The exchanges thundered and even ran away, what problems did it illustrate, and what are the lessons and inspirations for investors?
The author believes that, first, there are tens of thousands of exchanges in the world. Except for a few countries such as the United States and Japan, the exchanges in most countries or regions have not been effectively regulated. In 2017, China's regulatory policy banned the establishment of domestic exchanges, making it clear that investors should participate in virtual currency investment at their own risk. At the same time, China's financial regulatory agencies do not have overseas regulatory authority. Law enforcement agencies' overseas enforcement of exchanges suspected of infringing on the rights of Chinese investors involves huge costs and even difficulties in diplomatic coordination. As a result, when buying and selling virtual currencies on the exchange, investors can only "seek more for themselves", which is absolutely weak!
Second, there are a large number of exchanges open to Chinese residents, without supervision, and doing whatever they want. It publishes various suspected fraudulent or inductive advertisements on its official website, Weibo and industry information websites, especially to entice investors with no risk-bearing ability and no risk identification ability to participate in high-risk leveraged contracts, futures trading, etc. . Every time a "roller coaster" market of virtual currency leads to a large number of investors "ransom", heavy losses, but no complaints.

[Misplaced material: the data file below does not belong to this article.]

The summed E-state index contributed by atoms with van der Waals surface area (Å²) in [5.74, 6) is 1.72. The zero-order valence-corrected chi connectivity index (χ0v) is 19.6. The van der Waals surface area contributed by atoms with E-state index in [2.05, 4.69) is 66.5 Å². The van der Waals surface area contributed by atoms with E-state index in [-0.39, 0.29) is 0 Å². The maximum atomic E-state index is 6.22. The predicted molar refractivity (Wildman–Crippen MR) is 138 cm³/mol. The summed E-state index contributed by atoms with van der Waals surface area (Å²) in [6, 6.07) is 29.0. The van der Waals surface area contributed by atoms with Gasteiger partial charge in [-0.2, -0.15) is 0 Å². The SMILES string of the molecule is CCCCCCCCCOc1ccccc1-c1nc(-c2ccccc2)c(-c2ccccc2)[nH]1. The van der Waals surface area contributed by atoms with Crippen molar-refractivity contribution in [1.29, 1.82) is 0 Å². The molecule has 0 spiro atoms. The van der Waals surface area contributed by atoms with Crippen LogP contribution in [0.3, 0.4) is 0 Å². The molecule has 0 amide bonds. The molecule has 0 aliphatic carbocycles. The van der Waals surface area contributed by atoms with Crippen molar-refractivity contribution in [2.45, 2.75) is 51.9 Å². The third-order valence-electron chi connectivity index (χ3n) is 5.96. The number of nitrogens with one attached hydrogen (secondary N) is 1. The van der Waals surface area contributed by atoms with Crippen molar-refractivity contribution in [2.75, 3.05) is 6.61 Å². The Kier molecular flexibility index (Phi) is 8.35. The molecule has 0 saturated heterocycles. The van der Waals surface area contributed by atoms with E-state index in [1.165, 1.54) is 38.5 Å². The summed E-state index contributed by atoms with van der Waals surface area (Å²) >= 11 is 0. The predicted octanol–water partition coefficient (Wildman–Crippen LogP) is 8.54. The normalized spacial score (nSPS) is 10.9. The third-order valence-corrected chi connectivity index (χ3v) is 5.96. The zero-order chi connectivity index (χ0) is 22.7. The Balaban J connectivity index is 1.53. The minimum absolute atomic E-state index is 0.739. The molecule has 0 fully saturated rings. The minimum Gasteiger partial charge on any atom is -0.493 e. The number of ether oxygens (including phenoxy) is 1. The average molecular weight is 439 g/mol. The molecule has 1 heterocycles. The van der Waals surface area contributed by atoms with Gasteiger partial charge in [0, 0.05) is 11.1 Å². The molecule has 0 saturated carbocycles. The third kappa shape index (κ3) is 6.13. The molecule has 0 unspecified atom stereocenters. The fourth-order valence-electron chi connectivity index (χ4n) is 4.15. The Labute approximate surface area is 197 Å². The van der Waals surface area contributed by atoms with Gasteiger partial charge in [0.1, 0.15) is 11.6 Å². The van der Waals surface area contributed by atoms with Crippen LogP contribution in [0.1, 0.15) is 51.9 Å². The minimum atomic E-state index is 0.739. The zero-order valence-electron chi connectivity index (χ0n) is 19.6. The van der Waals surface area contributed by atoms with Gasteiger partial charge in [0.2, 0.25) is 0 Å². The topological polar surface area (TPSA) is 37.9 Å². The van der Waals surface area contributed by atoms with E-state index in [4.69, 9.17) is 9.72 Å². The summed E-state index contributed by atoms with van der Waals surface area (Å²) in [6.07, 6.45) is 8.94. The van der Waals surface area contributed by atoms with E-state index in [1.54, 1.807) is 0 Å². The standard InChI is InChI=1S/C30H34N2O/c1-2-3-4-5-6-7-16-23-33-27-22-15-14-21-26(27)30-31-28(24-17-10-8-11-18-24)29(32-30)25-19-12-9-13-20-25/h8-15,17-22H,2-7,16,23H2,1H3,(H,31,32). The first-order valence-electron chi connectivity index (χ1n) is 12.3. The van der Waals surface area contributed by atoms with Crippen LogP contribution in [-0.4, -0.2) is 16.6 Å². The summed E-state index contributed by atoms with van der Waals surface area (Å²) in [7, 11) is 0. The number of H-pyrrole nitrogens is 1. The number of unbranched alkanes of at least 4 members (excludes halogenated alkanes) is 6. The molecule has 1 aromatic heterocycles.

(An unknown exchange was forced to admit that it has nothing to do with another head exchange, see https://newbitsupport.zendesk.com/hc/zh-cn/articles/360039829991-%E7%BA%BD%E5%B8% 81% E5% 85% B3% E4% BA% 8E% E7% 8B% AC% E7% AB% 8B% E8% BF% 90% E8% 90% A5% E5% A3% B0% E6% 98% 8E )
Third, among the many exchanges, a large number of little-known exchanges have launched a bottomless competition strategy in order to "upgrade" in the market in a timely manner, attracting investors who have lost their minds in the pursuit of profit. For example, in an exchange that has been thundered, its actual controller previously claimed that "XX (its issued platform currency) is 100 (up 100 times), and the villa is near the sea." It is regrettable that such a clear commitment to high yields is suspected of fraud, but it does not even wake up senior investors. Individual head exchanges have even hired hot female customer service in recent years to “seducer” potential investors online. Bottom-line strategies, like infectious diseases, are spreading around the industry, exacerbating risks.